Artist: Elvis Costello and the Attractions
Title: Beyond Belief
Description: album track, Imperial Bedroom
Release date: 1982
First heard: circa 1999
I’ve got a fee-e-ee-ling
I’m going to get a lot of grief
Although late to his albums, I can honestly say now that I listen to Elvis Costello in his prime in a state of awe. It is not to overstate the case to reveal that when I am in the presence of his finest work, I feel a real sense of privilege. And none more keenly than when I listen to Imperial Bedroom, the second of his LPs to invade me during the aforementioned lull at the end of the century when I forsook new music and flooded the gap with albums by classic artists I felt I had to get to know better.
Aware and noncommitally fond of his singles from Watching The Detectives through to A Good Year For the Roses in 1981, the first Elvis album I bought during that self-educational pre-millennial frenzy was Punch The Clock, from 1983. I was instantly hooked by the jaunty likes of Let Them All Talk and Everyday I Write The Book and the morose glory of Pills And Soap and his reclamation of Shipbuilding. So, Imperial Bedroom, released a year earlier, I came to from the wrong direction.
To name Beyond Belief, its opening track, as my all-time favourite, may seem odd, especially among all those memorable singles, not all of them hits, and the more obviously “important” Pills And Soap and Shipbuilding. Let’s be perfectly clear: I could list about 25 Costello songs, most but not all with the Attractions, that sit at my top table. I could make my selection from pretty much anything on Blood & Chocolate, or Get Happy!!, or Goodbye Cruel World, or King Of America, or the Attractionless Spike and Brutal Youth, or even, hey, The Juliet Letters with the Brodsky Quartet, perhaps its highlight I Almost Had A Weakness. (I’m rustier on his more recent works, but that must be resolved in my own time.)
But Imperial Bedroom does not put a single toe wrong, from its beguiling Barney Bubbles pastiche of Picasso to the orchestral fade of Town Cryer. And hearing track one Beyond Belief just makes me excited as it means I’ll soon be listening to the cheeky Tears Before Bedtime, the torrid Man Out Of Time, the heartbreaking Almost Blue, the gossamer Kid About It, and the crooked waltz of Imperial Bedroom itself, which came only as a bonus track on the CD (typically for Elvis, the title track of an album rarely features on that album – you’ve got to love that about him, the ornery fellow).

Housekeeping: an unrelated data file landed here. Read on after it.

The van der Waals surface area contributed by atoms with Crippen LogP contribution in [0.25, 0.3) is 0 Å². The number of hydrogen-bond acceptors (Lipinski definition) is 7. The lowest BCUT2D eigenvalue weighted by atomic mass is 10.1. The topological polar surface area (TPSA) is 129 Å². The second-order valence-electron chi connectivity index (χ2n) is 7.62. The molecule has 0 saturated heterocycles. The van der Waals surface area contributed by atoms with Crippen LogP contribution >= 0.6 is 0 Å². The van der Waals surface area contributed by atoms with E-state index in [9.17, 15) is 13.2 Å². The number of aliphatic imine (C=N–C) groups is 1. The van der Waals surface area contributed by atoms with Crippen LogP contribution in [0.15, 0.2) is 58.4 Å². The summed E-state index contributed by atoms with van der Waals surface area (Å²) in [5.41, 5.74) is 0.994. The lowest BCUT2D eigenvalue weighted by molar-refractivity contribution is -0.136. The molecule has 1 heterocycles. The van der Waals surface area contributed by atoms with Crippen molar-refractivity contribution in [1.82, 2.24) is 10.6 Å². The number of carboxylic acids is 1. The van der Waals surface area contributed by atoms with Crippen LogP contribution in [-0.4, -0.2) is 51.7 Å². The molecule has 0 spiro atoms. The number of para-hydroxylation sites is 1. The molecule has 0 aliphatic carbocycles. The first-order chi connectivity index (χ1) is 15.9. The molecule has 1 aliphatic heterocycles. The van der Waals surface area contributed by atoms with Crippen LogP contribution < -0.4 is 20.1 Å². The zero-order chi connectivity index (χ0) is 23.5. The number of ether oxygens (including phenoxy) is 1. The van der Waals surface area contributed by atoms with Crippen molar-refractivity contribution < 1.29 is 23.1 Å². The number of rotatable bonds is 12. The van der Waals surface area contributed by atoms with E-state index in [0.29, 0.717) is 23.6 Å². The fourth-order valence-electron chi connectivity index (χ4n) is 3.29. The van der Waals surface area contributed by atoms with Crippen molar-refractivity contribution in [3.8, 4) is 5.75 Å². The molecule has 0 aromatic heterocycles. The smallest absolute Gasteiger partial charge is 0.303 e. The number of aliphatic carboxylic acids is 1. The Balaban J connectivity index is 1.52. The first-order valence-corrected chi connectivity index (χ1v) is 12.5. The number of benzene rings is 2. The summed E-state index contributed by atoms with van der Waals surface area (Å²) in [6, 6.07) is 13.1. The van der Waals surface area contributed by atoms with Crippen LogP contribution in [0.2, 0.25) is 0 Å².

Beyond Belief, a short hop at two and a half minutes, drops us without much warning into Fabs engineer Geoff Emerick’s studio environment: a little hissy, dare I say, which suits the energy of the performances and with enough reverb to give melodrama to Elvis’s voice; out of a simple bassline and some tickled hi-hat and a barely audible sustained keyboard chord it comes, “History repeats the old conceits, the glib replies, the same defeats,” he trills, almost blue already. (History doesn’t repeat here, of course, as it’s the first Elvis album without Nick Lowe at the controls.) He’s mannered, of course, dipping down in self-parody, rising up for the line, “in a very fashionable hovel,” and I truly understand why, like Dylan’s, certain respectable adults have a problem with his voice. That nasal voice. Almost sneering. But these are the elements which I love about it. And the clever wording around which he wraps his tonsils!
I think it was the way this opener ensnared me at first listen that keeps me coming back to it, to sup from the fountain. Who but McManus would even construct phrases like “this almost empty gin palace” or “her body moves with malice” or “locked in Geneva’s deepest vault” and expect them to fit into a two-tiered pop song? Around every corner with this erudite songsmith you get a new arrangement of the English language that intrigues and challenges and paints pictures every bit as colourful and bendy as Barney Bubbles’. “You’ll never be alone in the bone orchard”? I mentioned awe, right? It’s like reading a great novelist, or listening to a great orator at the stump, or seeing a beautifully but assymetrically framed shot in a foreign film. I’m not even sure at this remove what Beyond Belief is about, and that’s the alchemy. Most Elvis songs seem to be about relationships gone South. This one certainly “seemed so appealing” but now it’s “beyond belief.”
About a minute in, Pete Thomas goes all over his kit, and the song prepares to go up a gear; there’s even a gunshot, or what sounds like one. By the time Steve Nieve’s piano cascades we’re into full pulp fiction mode: a lot going on at a high level of emotion, in a very confined space. It’s head-spinning. And it doesn’t really have a chorus, it’s kind of all verse. I guess you might even dismiss it as a kind of intro, rather than a song, an establishing shot, a mood-setter, but it has it all, from where I’m sitting, even if it does fade out way too soon. Hello, cruel world.
I’ll admit to going for long periods without calling up my Elvis Costello and/or the Attractions albums, and I always wonder why. As a lyricist of quality and distinction, he’s in the superleague. As a singer of character and tenacity, he is out there on his own. As an albums artist, he’s David Bowie with a band. To quote Town Cryer, from the end of Side Two, he’s “a little down, with a lifetime to go.” Amen to that.